Angus Lordie: portrait painter and owner of Cyril
Cyril: Angus’s dog with a gold tooth and an insatiable taste for ankles
Bruce Anderson: narcissist, but not incurably so
Big Lou: owner of a coffee bar, ever unlucky in love
Publishers Weekly: “episodic, amusing and peopled with characters both endearing and benignly problematic.”
Library Journal said that “Smith’s insightful and comic observations, makes for an amusing and absorbing look at Edinburgh society.”
Bookseller said that “the writing style is understated, and the humour subtle but at times devastating.” (Wikipedia)
Dick Diver and his wife Nicole are Americans at the centre of the European playground that was the French Riviera in the 1920’s. Dick is a psychoanalyst who marries Nicole, his emotionally unstable patient. A saga about rich, charismatic people in the south of France has a lot of potential for being interesting, especially when you throw in alcohol abuse, bad behaviour, mental health issues and infidelity. This was another whole era in American presence overseas. The age of the ‘ugly American’. The book does point out the differences between Americans and Europeans.
Published in 1934, like any other great novel of this time, there are plenty of themes, symbolic references, and foreshadowing. I read the book in conjunction with Sparks Notes to not miss anything, but it all felt rather like hard work instead of reading pleasure. Sometimes I think the allure of a classic is merely that we once had the fortitude to wade through it and now can smugly boast that we read it, since I didn’t find the book itself all that brilliant or that well written despite Fitzgerald being considered one of the great American writers. Maybe it was in its time! It is important to recognize the impact of a book when it first came out.
‘Tender is the Night’ being his last complete novel, Fitzgerald poured a lot of himself into the book, which explains some of the dark themes. His wife Zelda suffered from mental illness and he himself suffered an alcoholic decline similar to the protagonist in the story.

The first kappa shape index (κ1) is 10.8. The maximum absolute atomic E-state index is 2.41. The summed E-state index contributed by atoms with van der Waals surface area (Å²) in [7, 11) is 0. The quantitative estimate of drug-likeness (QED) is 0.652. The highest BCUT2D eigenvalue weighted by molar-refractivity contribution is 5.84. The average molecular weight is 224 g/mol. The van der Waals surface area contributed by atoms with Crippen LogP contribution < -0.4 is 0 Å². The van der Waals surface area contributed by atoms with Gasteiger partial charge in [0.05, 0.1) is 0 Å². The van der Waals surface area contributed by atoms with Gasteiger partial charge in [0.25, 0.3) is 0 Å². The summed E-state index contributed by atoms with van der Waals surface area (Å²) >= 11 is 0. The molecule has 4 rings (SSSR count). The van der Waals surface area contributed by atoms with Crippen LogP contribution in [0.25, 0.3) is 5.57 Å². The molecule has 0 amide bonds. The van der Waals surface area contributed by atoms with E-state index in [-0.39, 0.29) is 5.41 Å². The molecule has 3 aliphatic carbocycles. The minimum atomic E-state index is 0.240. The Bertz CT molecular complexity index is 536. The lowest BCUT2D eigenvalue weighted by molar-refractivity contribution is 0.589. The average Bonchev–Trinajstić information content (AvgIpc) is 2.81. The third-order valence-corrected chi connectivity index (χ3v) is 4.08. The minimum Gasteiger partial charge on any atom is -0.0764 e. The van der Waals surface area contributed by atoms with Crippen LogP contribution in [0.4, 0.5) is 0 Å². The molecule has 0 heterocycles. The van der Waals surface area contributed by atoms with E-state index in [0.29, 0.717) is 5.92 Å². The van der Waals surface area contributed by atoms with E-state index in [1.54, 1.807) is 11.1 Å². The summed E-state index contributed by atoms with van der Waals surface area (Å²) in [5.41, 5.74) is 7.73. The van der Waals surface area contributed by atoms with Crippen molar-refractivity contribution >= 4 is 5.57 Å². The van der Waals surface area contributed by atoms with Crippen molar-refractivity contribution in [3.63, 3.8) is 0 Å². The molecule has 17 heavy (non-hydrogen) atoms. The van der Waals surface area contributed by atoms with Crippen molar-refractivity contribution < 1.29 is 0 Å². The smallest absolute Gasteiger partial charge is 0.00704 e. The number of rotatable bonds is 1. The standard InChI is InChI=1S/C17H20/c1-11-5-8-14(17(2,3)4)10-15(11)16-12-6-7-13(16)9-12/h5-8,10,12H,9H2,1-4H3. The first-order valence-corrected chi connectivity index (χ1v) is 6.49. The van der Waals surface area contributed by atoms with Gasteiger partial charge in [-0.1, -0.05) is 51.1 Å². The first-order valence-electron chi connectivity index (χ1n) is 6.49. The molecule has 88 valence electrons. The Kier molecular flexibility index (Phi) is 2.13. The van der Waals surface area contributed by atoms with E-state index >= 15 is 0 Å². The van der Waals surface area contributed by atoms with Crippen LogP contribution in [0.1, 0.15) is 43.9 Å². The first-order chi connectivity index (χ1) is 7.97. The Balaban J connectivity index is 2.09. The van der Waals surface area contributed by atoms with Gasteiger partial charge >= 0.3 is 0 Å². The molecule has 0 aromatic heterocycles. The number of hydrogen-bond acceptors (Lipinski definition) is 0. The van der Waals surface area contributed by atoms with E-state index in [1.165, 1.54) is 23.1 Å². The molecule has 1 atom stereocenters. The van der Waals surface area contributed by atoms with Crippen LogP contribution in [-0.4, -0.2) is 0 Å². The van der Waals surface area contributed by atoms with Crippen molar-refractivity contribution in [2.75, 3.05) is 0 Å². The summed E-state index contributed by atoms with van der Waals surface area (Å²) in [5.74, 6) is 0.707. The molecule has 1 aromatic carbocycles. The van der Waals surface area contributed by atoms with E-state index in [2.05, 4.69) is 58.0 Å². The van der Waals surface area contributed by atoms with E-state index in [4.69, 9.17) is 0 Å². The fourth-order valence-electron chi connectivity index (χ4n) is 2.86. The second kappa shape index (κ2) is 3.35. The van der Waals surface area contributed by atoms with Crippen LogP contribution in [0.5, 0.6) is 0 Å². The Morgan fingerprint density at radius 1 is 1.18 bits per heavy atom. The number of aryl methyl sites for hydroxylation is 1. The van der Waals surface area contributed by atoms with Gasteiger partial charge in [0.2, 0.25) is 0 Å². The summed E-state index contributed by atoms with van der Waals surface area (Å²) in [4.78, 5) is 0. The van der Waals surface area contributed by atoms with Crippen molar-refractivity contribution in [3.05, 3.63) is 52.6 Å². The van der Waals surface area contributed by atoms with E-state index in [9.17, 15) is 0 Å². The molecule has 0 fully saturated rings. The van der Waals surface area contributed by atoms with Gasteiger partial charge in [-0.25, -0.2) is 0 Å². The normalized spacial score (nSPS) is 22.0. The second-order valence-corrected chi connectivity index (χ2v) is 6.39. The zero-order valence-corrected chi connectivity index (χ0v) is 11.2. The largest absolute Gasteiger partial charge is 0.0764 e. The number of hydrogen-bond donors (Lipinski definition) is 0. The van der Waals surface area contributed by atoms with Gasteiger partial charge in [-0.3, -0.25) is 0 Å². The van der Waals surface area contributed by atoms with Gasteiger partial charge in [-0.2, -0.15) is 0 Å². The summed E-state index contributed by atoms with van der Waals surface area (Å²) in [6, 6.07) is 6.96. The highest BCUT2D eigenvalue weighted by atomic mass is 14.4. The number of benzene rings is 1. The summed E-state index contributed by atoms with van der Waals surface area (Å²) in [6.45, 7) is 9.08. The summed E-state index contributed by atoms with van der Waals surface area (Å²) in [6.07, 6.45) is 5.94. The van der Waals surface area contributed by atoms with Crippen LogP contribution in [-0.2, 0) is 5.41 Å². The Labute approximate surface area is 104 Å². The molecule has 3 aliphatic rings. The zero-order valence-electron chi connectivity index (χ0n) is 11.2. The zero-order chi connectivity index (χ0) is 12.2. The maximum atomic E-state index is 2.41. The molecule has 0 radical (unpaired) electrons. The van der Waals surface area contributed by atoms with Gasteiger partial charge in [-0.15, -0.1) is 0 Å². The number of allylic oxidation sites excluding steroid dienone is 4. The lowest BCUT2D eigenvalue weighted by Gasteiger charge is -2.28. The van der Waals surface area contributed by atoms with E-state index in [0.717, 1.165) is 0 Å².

“Reading isn’t the opposite of doing; it’s the opposite of dying.”
If you liked Tuesdays with Morrie, you’ll like this one. And if you are committed enough to reading to be in a book club, you’ll like this one. But what is the definition of ‘book club’? Not what you might think. In this case, all ‘book club’ really means is two people in conversation after having read the same book. That lets almost everyone in.
This is not a sad book. It is a poignant yet compelling memoir written by a loving son chronicling the end of his mother’s life. It’s a book about finding hope and joy in the midst of mortality. And it’s about the incredible power of books in our lives, affecting our thinking and stimulating our conversation.
Will and Mary Ann Schwalbe began an informal ‘book club’ simply by reading the same books and discussing them. It was something that just happened when Mary Ann found herself with pancreatic cancer and Will found himself spending time with her during treatments. He recounts conversations, mentions book titles they enjoyed, shares his feelings and her reactions to a variety of literary works. It is open and honest about what their family went through after their mother’s diagnosis of a disease that was “treatable but not curable”, an important distinction she makes.
The title is not The End of “Her” Life Book Club. The use of the word Your is deliberate. You (and I), even if perfectly healthy, have no idea when we might be reading our last book or having our last conversation. Although we don’t usually dwell on that, it is absolutely true.
There is a lot of wisdom in this book. Here are some notable quotes:
“…when you’re with someone who is dying, you may need to celebrate the past, live the present, and mourn the future all at the same time.”
“The world is complicated…You don’t have to have one emotion at a time.”
This book did not cost me anything initially, because a good friend gave it to me (thanks Nandy!). But it did cost me in the end because I was compelled to order three more books which the Schwalbe’s made irresistible. They are: Crossing to Safety by Wallace Stegner, The Etiquette of Illness by Susan Halpern, and Daily Strengths for Daily Needs by Mary Tileston.